Assessment of employment relationship between executive director and management company
“Employee” is defined as any natural person who performs his or her job under a private-law employment format. Employees are insured against illness, unemployment and occupational disability. Liability for payment of the various employee insurance schemes rests with the employer. A private-law employment relationship is deemed to have come about as soon as the employee has entered into an employment agreement with his or her employer. These are the three criteria each of which is to be met in order for an employment agreement to be deemed to exist:
- a relationship of authority is entertained between the employer and the employee,
- the employee is under the obligation personally to perform the duties for which he or she has been hired,
- the employer is under the obligation to pay wages to the employee.
According to the Netherlands Supreme Court a relationship of authority is entertained between the executive director and the latter’s company on condition that the director should have undertaken to carry out director’s duties in exchange for wages. It is also possible for a director to have undertaken vis-à-vis his or her company to perform specific duties on the basis of an agreement for services. The full range of relevant circumstances are to be taken into consideration in assessing the employment relationship. The following two lawsuits, both of which were adjudicated by the District Court for Guelderland, show that the outcome can be quite different.
The first lawsuit involved the Court dispensing with the existence of management agreements between three managing companies (all three of them minority shareholders) and one operating company. The management agreements featured certain clauses that were deemed to be suggestive of an employment agreement rather than an agreement for services, such as the one prohibiting the managing companies without the operating company’s prior consent from having the work carried out by anyone other than the designated person, or the one that provided for a fixed monthly fee based on a 40-hour working week. The agreement provided for continued payment of the fee for a further 12 months in the event of illness. Each of the management agreements moreover featured a non-compete clause with a term of two years of the date of termination of the work.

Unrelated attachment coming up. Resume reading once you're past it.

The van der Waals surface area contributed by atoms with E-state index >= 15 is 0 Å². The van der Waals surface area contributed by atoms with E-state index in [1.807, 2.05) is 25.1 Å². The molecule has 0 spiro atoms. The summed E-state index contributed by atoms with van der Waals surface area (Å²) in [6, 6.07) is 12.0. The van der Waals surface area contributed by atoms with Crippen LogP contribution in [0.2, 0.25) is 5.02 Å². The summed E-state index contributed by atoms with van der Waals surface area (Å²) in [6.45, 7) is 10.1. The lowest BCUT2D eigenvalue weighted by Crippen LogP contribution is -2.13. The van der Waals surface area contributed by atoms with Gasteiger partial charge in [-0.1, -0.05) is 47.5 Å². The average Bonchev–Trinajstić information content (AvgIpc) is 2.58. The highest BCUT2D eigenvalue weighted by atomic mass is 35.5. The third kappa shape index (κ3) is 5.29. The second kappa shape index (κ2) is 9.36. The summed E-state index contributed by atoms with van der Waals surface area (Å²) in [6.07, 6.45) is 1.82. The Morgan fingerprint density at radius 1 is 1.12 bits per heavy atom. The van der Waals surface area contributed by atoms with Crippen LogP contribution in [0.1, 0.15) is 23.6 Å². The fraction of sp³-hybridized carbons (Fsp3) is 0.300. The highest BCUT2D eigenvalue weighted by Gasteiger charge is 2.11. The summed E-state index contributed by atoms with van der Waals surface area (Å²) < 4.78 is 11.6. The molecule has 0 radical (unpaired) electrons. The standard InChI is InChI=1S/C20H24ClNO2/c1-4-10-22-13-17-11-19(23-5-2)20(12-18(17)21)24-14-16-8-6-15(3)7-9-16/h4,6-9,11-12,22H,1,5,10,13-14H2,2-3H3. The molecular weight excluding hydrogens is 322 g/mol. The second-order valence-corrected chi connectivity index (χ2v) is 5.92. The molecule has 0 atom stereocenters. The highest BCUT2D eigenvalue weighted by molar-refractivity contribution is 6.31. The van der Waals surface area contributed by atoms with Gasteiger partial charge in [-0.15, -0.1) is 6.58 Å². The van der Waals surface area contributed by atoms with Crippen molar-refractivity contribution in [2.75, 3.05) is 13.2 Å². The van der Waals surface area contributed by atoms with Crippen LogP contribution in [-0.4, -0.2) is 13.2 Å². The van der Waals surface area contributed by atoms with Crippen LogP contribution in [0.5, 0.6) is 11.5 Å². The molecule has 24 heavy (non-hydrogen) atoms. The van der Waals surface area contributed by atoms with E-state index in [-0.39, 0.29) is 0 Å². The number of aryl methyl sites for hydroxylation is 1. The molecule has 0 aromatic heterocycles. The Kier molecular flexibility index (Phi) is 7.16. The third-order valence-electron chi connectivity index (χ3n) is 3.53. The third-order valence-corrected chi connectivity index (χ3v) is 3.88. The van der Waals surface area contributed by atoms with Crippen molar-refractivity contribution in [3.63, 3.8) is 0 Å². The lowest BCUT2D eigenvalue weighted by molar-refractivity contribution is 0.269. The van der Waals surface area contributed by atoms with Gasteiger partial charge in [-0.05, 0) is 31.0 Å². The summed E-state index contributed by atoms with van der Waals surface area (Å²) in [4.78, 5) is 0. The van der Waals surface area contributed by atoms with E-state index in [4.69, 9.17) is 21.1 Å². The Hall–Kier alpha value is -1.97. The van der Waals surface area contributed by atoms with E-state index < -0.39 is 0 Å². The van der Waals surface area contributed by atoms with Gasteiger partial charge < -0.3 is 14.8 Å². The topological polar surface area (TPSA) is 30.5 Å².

Owing to the private-law nature of the employment, the directors had mandatory employee insurance. There was no question of any of the exceptions to the insurance duty as provided for in the 2016 regulation governing the designation of executive directors cum controlling shareholders. The executive directors did not collectively hold the full complement of shares in the operating company’s share capital, nor had the shares been evenly distributed between their holders.
The second lawsuit turned out quite different. Here too it was the qualification of the employment relationship of executive directors who worked for the operating company on the basis of management agreements under which they were required to carry out the designated duties in person. Their respective managing companies did not employ any additional staff. Both managing companies were minority shareholders in the company at whose behest the work was being performed. Deliberating that certain elements of the arrangement were suggestive of employment agreements being entertained whereas others pointed to agreements for services, the Court ended up deciding in favour of the latter because both directors also deployed their personal know-how and expertise in aid of the development of new concepts outside the company on whose Board they held seats. The Court stopped short of classifying the fact that the directors formally lacked the authority to block their own dismissal as decisive in assessing the employment relationship. What it did consider to be of consequence, by contrast, was the absence from the two management agreements of any provisos dealing with the actual performance of the work in terms of working hours and holiday leave or company car and expense allowance arrangements, as elements that were most definitely included in either director’s employment agreement with his own managing company. According to the Court it was acceptable for these directors not to have mandatory employee insurance.
Dutch version: Beoordeling arbeidsverhouding bestuurder met management-bv